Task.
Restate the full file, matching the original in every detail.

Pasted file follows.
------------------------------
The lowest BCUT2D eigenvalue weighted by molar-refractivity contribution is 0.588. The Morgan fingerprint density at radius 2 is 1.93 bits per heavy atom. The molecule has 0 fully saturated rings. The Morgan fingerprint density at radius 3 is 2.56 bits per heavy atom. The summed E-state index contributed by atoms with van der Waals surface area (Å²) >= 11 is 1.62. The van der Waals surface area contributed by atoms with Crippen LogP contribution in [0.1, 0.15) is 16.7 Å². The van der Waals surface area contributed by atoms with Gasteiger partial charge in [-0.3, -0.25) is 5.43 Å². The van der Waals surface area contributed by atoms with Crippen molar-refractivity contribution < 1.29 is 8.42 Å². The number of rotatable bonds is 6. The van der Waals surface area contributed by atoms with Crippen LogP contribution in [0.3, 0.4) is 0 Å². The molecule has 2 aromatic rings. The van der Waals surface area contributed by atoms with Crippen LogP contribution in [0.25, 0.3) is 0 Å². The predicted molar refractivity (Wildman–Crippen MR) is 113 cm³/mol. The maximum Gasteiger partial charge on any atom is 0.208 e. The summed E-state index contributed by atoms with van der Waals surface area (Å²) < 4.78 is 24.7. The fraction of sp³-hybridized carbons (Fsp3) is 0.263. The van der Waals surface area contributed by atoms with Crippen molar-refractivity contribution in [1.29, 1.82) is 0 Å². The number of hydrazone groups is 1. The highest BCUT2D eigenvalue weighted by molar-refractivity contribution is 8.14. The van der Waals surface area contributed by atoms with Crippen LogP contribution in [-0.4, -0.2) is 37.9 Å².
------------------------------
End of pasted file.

The lowest BCUT2D eigenvalue weighted by molar-refractivity contribution is 0.588. The Morgan fingerprint density at radius 2 is 1.93 bits per heavy atom. The molecule has 0 fully saturated rings. The Morgan fingerprint density at radius 3 is 2.56 bits per heavy atom. The summed E-state index contributed by atoms with van der Waals surface area (Å²) >= 11 is 1.62. The van der Waals surface area contributed by atoms with Crippen LogP contribution in [0.1, 0.15) is 16.7 Å². The van der Waals surface area contributed by atoms with Gasteiger partial charge in [-0.3, -0.25) is 5.43 Å². The van der Waals surface area contributed by atoms with Crippen molar-refractivity contribution < 1.29 is 8.42 Å². The number of rotatable bonds is 6. The van der Waals surface area contributed by atoms with Crippen LogP contribution in [0.3, 0.4) is 0 Å². The molecule has 2 aromatic rings. The van der Waals surface area contributed by atoms with Crippen LogP contribution in [0.25, 0.3) is 0 Å². The predicted molar refractivity (Wildman–Crippen MR) is 113 cm³/mol. The maximum Gasteiger partial charge on any atom is 0.208 e. The summed E-state index contributed by atoms with van der Waals surface area (Å²) < 4.78 is 24.7. The fraction of sp³-hybridized carbons (Fsp3) is 0.263. The van der Waals surface area contributed by atoms with Crippen molar-refractivity contribution in [1.29, 1.82) is 0 Å². The number of hydrazone groups is 1. The highest BCUT2D eigenvalue weighted by molar-refractivity contribution is 8.14. The van der Waals surface area contributed by atoms with Crippen LogP contribution in [-0.4, -0.2) is 37.9 Å².